Hyderabad: He stands little over 6 feet and 7 inches and had the strong build of a fast bowler. Mohammed Habeeb Khan had the distinction of clean bowling England vice-captain Mike Stewart with the first delivery of the match while playing for South Zone under the late ML Jaisimha’s captaincy in Hyderabad in 1964. He may have been a towering personality, but he is one of the softest speaking cricketers one can come across. “He is a gentleman, very courteous and polite,’’ said V Ramnarayan, the former Hyderabad off spinner.
Habeeb is at present struggling with various medical issues and is confined to his bed for the last six months. “He is bedridden and has become very weak. He has age-related health issues like sugar, thyroid, arthritis and gastroenteritis problems,” said his son Mohd Nisar Khan, a tall fast bowler himself. Hyderabad cricketers have rallied to help this ailing player of the 50s and 60s, the eldest of the fearsome trio of great bowlers called the Khan brothers, the other two being Majid Khan and Sardar Khan. Today Hyderabad cricketers who have played with him or have been coached by him are raising funds for Habeeb’s treatment.
Born in a family of sportspersons, Habeeb’s father late Ibrahim Khan played for Hyderabad, and the erstwhile Andhra Pradesh in various disciplines such as cricket, football, hockey and athletics. Habeeb was a towering fast bowler who was much feared just as his younger brother Sardar Khan, was. Sardar played for Indian Railways and Hyderabad in Ranji Trophy while Majid represented Hyderabad in junior cricket.
Habeeb has perhaps a unique record in Indian cricket. He played for Hyderabad, Services and Railways in the Ranji Trophy. In the process, the tall fast bowler even played for South Zone (under Jaisimha), North Zone (under late Tiger Pataudi) and Central Zone (under late Hanumant Singh). Apart from that, Habeeb was in the Rest of India, against the visiting teams of West Indies, England and Sri Lanka.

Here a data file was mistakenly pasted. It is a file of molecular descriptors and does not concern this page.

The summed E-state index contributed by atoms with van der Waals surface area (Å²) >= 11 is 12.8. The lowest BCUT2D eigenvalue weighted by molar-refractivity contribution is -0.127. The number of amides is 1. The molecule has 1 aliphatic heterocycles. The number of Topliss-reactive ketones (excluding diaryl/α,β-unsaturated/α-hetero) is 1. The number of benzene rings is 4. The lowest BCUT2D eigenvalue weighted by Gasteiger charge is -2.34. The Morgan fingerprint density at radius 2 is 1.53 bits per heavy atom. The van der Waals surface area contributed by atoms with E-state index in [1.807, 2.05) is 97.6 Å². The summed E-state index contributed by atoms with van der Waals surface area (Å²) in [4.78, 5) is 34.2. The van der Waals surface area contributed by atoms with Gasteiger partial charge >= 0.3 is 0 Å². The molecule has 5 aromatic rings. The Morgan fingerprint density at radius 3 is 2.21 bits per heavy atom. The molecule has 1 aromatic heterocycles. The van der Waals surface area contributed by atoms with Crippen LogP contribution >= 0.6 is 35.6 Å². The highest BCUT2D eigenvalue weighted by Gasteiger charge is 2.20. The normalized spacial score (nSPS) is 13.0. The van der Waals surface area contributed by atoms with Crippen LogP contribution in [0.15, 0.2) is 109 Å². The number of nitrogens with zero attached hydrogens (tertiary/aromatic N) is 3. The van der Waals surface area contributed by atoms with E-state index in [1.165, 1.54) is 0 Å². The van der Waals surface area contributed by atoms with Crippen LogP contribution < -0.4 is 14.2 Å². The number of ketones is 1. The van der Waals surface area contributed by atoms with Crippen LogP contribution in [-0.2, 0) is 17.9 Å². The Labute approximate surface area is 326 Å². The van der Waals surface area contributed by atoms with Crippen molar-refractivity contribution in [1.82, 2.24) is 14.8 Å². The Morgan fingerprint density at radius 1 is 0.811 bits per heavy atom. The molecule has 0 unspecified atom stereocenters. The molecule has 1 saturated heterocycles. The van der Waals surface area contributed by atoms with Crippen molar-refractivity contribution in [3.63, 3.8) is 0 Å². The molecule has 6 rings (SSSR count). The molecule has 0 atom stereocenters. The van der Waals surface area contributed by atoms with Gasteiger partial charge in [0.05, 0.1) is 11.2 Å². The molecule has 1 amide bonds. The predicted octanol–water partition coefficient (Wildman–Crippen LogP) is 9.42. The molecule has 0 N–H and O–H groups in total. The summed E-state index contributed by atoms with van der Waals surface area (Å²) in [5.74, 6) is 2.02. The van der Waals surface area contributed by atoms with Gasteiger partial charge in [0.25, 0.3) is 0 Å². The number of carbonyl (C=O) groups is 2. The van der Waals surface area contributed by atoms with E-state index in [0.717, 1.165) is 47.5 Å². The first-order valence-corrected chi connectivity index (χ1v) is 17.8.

Having made his Ranji Trophy debut under late Ghulam Ahmed in 1956, he returned his best match figures of 14 wickets against Kerala in Warangal in 1962. Former Ranji leg spinner Mahendra Kumar said Habeeb was a good fast bowler. “He had a good outswinger,” he said. Habeeb represented Hyderabad for nine years till 1964. Later on, he joined Services in 1964 and played in Ranji Trophy for one year. From Services, Habeeb played for Railways team from 1968 before retiring from first class cricket in 1974. He played a total of 40 Ranji Trophy matches. He had a ten-wicket haul in a match five times and was in the Indian probables for England tour in 1956. That was the closest he had come to play for India.
Old timers believe that Habeeb had good pace and injured many of the top order batsmen with his short-pitched deliveries. According to Mahendra, Habeeb was a very dangerous bowler on matting wickets. “The ball would awkwardly climb much to the discomfort of the batsman,’’ said Mahendra.
Ramnarayan added that with his height, Habeeb could build good pace. “He was sometimes quick and on a seaming track, he had the ability to make the ball climb. When you met him off the field, he was a very sweet person,’’ he said.
On his retirement, he was selector for Hyderabad junior selection committee and coach of the Indian Railway men and women’s teams. He was coach of the Hyderabad Public School Begumpet. He also coached former Indian captain Mohammad Azharuddin. Among other cricketers who were under his training were Hari Prasad, RA Swaroop, Vivek Jaisimha, Vidyut Jaisimha and Mohd Affan.
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